Valkyrie Chapter 20
Updated: Apr 23, 2019
The dragon had drawn one of the golems away, leaving Wulf alone to stare the other down. It was much too life-like for his liking. Its features were clearly that of an elven woman, he could even make out her eyes through the visor of her helm. The chain armor, it wore looked just as real as it moved with her.
Wulf briefly glanced at the dragon finding it ironic. Only a moment ago they had been trying to kill each other, but now they were fighting to help the other to stay alive. A sudden thud drew his attention as his golem stepped closer.
He positioned himself between the construct and the sarcophagi by the great door. It paused for a moment, looked at the sarcophagi between them and then plowed through them like parchment. Wulf dove out of the way as debris flew everywhere. Apparently, it wasn’t as concerned over the dead as it was for whatever was it was protecting.
He picked himself up, rolling over just in time to avoid being cut in half by golem’s stone sword. He winced, his back protesting as pain shot through his left leg. The golem slowly turned and lifted its sword.
Wulf rolled to his feet, the golem’s stone blade passing just inches from his face as he got up. He could feel the air left in the blade’s wake against his face as it passed. More pain shot through his left leg as it swung at him a third time.
Why did I have to follow that woman?
He stepped back, biting his tongue through the pain, narrowly avoiding the blade again. He backed away putting distance between himself and the golem. It lumbered forward, sidestepping put itself between him and the great door behind it.
Wulf glanced at the dragon. He had altered his elven appearance slightly, changing his pale skin into scales. He was using his arms as shields to block stone golem’s sword. The blade managed to draw some blood, but if the dragon was in any pain, he didn’t show it.
Wulf turned back to his golem. It was still lumbering toward him, but slightly faster than before. Both golems were working to keep him and the dragon away from the great door and the platform where Eadra stood. They seemed to be completely oblivious of her.
The closer they got to the open area between the rows of sarcophagi on either side of them, the less cumbersome the golem’s movements became. It was as if they were being careful, which didn’t make sense. One of them didn’t seem to be initially concerned a moment ago.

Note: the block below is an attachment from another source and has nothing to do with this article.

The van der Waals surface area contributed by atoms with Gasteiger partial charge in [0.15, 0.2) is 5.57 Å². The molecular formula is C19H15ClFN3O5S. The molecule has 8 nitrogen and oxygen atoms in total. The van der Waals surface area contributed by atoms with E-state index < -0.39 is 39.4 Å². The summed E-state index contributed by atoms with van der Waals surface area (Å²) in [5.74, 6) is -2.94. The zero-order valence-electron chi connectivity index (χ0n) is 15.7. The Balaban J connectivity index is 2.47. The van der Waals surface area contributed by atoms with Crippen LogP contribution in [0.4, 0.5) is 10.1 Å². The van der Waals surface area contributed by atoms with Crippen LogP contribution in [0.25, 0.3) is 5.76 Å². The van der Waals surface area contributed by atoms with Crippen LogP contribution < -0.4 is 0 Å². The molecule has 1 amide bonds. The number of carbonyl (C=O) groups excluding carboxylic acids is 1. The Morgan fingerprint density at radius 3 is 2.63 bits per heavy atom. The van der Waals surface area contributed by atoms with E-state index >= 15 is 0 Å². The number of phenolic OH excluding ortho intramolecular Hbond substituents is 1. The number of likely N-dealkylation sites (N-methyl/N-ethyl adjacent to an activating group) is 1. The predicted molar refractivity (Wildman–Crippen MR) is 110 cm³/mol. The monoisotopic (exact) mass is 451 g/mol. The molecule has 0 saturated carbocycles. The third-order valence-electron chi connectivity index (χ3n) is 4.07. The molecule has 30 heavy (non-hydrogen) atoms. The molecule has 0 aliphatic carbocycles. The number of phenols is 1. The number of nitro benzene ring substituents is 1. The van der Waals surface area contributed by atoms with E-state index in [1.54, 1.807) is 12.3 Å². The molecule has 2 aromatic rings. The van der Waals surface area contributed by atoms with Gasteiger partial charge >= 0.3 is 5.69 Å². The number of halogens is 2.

Watching their movements, he was beginning to wonder if outrunning them was possible. Even then, there was no way to know how far they might follow. Once they were at the center of the chamber, the golem’s movements became more fluid. The dragon’s forearms were covered in blood. Both constructs raised their shields and brandished their swords for an attack.
“Stall them,” the dragon commanded.
Wulf glanced over at him. “Stall?!”
The serious, matter-of-fact expression on the dragon’s elvish features was pure comedy. “Yes, be useful, so I can transform and dispatch them.”
Sure, forget the fact that I’m still in pain after having to deal with you. Wulf winced, his back had begun feeling worse, he was barely managing to keep from limping and the fatigue was still hitting him hard.
Why do I have to be the bait?
He sighed, glancing at the wall separating them from the platform and then back at the golems. Wulf then side-stepped toward it. Both golems immediately changed stances and turned in his direction. The dragon may as well not have even been there.
Well, that’s something. He took another backstep toward the dividing wall and the golems quickened their pace. Wulf turned an ran, closing the distance between himself and the wall. He nearly stumbled as another sharp pain shot down his left leg.
Yak’s balls! She’s going to owe me for this!
Wulf glanced over his shoulder, they were getting faster the closer he got to the wall. Both of them were catching up. He backed against the wall, eyes wide as the pair raised their stone swords.
“Hurry up dragon!”
He managed to catch a glimpse of something stirring behind them just as the dragon used the club-like part of his tail to swat them aside like flies. The golems were sent tumbling into more sarcophagi and the frost dragon turned, tail ready, as it focused its full attention on them.
“My name. Is Issfang,” the dragon growled.